Avast has revealed that 60.2 per cent of Adobe Reader users are running vulnerable versions of the program.
Through an analysis of Avast anti-virus users, the software firm’s researchers also discovered that a mere 40 per cent of users had the newest Adobe Reader X or were fully patched. One in five users had an unpatched version that was at least two generations old.
In April 2010, Steve Jobs cited security as one of many reasons for not using Adobe Flash on Mac products. Since then there has been a heated war of words (as you can read here, here and here) between Apple and Adobe. Apple fans will no doubt point to this report as evidence that Jobs made the right decision.
As what’s currently the most popular PDF reader application, Adobe Reader faces being a constant target for malware writers – and users must understand that this puts them in the firing line too, and they have to stay on top of updates if they want their data to stay safe.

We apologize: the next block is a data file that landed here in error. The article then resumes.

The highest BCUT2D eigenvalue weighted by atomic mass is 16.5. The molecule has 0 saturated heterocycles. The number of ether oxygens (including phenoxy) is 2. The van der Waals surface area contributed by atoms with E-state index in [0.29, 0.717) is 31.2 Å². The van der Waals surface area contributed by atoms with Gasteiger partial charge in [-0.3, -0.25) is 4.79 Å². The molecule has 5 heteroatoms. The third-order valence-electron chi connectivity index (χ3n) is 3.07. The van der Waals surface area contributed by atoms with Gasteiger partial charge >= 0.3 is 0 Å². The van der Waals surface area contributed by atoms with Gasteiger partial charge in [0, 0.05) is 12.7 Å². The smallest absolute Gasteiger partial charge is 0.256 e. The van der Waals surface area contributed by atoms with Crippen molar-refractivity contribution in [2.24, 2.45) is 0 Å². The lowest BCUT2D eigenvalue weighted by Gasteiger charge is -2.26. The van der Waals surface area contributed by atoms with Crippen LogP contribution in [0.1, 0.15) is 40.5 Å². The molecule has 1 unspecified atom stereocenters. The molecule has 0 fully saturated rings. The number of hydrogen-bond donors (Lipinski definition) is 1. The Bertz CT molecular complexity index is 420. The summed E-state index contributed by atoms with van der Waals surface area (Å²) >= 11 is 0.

“There is a basic assumption that people will automatically update or migrate to the newer version of any program. At least with Adobe Reader, this assumption is wrong – and it’s exposing users to a wide range of potential threats,” said Ondrej Vlcek, CTO at Avast.
Brad Arkin, senior director of product security and privacy at Adobe, commented: “We find that most consumers don’t bother updating a free app such as Adobe Reader as PDF files can be viewed in the older version. In many cases, users only update when provisioning a new machine.”
However, it’s important to note that Avast did not detect a causal link between specific versions of Adobe Reader and exposure to malware.
“It is actually possible to be fully patched and up-to-date if you are running Adobe Reader 8 or 9,” stated Mr. Arkin, “But I think a large percentage of users simply decline the update notification.”